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Love and Gravity

“Ah! There is nothing like staying at home, for real comfort.” ― Jane Austen

Once, I was talking with a friend whose real name is not Sally about one of her husband’s friends, “Ken,” whom she was trying to set me up with.

“These things never take,” I said.

“I think he’s depressed,” she said.  He had recently broken up with his girlfriend.  “Maybe you’ll cheer him up.”

“Hmmm, doubtful.”

Ken apparently didn’t want children, which was the cause of the breakup and why Sally thought we would be a match.  She figured that I would be fine dating someone who didn’t want children since I seemed content with the idea of not having them.

What happened instead was that I began to resent Ken for his selfishness and to feel sorry for his poor ex-girlfriend, even as I was sure that she really had dodged a bullet.  That bastard Ken wasn’t going to circumscribe my life, I told myself, and I was just going to need to get out of the whole Ken mess as soon as possible.

(The situation had quickly elevated to the level of “the whole Ken mess” in my mind.  I wisely never mentioned any of this to Sally.  By the time I figured out that I was full of irrational resentment toward this stranger, it was too late to say I wasn’t interested.  Plus, I would sound like a nutjob.)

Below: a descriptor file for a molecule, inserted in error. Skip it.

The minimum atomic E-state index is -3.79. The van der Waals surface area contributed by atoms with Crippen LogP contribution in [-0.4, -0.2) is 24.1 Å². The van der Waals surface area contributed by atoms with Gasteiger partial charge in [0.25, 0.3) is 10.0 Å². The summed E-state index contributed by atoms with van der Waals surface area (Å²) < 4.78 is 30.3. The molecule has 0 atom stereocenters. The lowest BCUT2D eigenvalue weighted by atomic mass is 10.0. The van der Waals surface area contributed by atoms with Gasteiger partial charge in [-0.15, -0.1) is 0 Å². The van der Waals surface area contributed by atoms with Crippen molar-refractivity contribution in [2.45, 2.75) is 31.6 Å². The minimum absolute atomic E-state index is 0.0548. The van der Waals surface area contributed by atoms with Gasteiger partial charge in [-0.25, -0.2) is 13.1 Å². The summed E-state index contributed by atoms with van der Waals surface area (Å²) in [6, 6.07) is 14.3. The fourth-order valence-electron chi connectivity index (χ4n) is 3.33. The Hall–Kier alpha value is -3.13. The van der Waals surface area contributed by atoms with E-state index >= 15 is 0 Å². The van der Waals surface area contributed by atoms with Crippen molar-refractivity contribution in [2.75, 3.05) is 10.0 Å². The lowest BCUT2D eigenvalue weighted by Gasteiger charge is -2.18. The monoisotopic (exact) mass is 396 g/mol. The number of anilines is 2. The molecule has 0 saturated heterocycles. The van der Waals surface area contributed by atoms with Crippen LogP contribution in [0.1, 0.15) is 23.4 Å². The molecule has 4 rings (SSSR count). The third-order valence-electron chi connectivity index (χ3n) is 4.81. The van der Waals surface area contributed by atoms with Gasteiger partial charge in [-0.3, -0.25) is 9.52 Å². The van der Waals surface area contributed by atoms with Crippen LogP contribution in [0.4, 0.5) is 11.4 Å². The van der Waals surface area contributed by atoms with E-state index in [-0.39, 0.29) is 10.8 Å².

The group date we were all going to go on never seemed to get past the conception phase, and I began to feel some relief that I wouldn’t have to face the problem of what to do about Ken.   And, anyway, Ken and his ex-girlfriend were still living together.

“Must have been amicable if they are still living together,” Sally said.

“I can’t even imagine.  I don’t think I’m capable of amicable.”

“Really?  My breakups have always been mysteries.  I never knew what was going on.  What are we?  If I see you on the street, what’s the status?”

Around this time, I came across a silly article advising women not to “chase” men and instead to let the men chase you.  One of the comments expressed this bit of profundity: “There’s no chasing,” the commenter wrote, or something like that.  “You just naturally gravitate toward one another if you’re meant to be together.”  Gravity!  This was wonderful news.  I can continue to spend most of my time on the couch, and orbital forces/nature will propel someone to my living room if we’re meant to be together.

Not long after that, Sally surprised me by telling me that we were on for drinks downtown, and I would finally meet Ken.  Besides the fact that I hated Ken and didn’t want to go, I couldn’t think of a reason not to go, so I agreed.

The day arrived so rainy and miserable that – thank God – the weather was a legitimate enough excuse to cancel, which we did.

In the end, I never had to deal with the whole Ken mess.  I never met him.  Some time passed and Sally told me that he got back together with his girlfriend, whose house I understand he never left.

Photo: Zombies

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5 Comments Post a comment
  1. G.G. Andrew #

    I think I hate Ken now too!

    February 3, 2017
    • JenH #

      Hahahaha! Poor Ken 🙂

      February 4, 2017
  2. G.G. Andrew #

    LOL to “still living together” and “I don’t think I’m capable of amicable.”

    February 3, 2017

Trackbacks & Pingbacks

  1. Love and Gravity, Part 2 | Heartforms
  2. Love and Gravity, Part 2 | Heartforms

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